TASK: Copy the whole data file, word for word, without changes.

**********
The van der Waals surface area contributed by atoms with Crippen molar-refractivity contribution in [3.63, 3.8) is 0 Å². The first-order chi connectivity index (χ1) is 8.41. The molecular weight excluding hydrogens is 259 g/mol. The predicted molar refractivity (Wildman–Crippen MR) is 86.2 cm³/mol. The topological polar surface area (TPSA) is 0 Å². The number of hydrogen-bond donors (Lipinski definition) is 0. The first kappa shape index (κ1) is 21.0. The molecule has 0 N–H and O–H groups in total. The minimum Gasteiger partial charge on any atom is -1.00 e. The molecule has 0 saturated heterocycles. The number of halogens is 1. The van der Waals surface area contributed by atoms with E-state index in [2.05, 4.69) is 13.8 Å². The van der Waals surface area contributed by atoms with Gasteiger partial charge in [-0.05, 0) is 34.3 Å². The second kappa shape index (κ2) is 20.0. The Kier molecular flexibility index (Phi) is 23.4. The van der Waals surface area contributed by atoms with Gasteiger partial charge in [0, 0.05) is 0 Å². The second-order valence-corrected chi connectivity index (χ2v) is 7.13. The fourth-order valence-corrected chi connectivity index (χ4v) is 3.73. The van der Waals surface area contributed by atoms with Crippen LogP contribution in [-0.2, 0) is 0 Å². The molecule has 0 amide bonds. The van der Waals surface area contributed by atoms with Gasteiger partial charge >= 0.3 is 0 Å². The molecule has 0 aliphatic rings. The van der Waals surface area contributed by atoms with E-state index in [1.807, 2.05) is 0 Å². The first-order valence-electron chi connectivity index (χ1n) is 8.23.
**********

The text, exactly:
The van der Waals surface area contributed by atoms with Crippen molar-refractivity contribution in [3.63, 3.8) is 0 Å². The first-order chi connectivity index (χ1) is 8.41. The molecular weight excluding hydrogens is 259 g/mol. The predicted molar refractivity (Wildman–Crippen MR) is 86.2 cm³/mol. The topological polar surface area (TPSA) is 0 Å². The number of hydrogen-bond donors (Lipinski definition) is 0. The first kappa shape index (κ1) is 21.0. The molecule has 0 N–H and O–H groups in total. The minimum Gasteiger partial charge on any atom is -1.00 e. The molecule has 0 saturated heterocycles. The number of halogens is 1. The van der Waals surface area contributed by atoms with E-state index in [2.05, 4.69) is 13.8 Å². The van der Waals surface area contributed by atoms with Gasteiger partial charge in [-0.05, 0) is 34.3 Å². The second kappa shape index (κ2) is 20.0. The Kier molecular flexibility index (Phi) is 23.4. The van der Waals surface area contributed by atoms with Gasteiger partial charge in [0, 0.05) is 0 Å². The second-order valence-corrected chi connectivity index (χ2v) is 7.13. The fourth-order valence-corrected chi connectivity index (χ4v) is 3.73. The van der Waals surface area contributed by atoms with Crippen LogP contribution in [-0.2, 0) is 0 Å². The molecule has 0 amide bonds. The van der Waals surface area contributed by atoms with Gasteiger partial charge >= 0.3 is 0 Å². The molecule has 0 aliphatic rings. The van der Waals surface area contributed by atoms with E-state index in [1.807, 2.05) is 0 Å². The first-order valence-electron chi connectivity index (χ1n) is 8.23.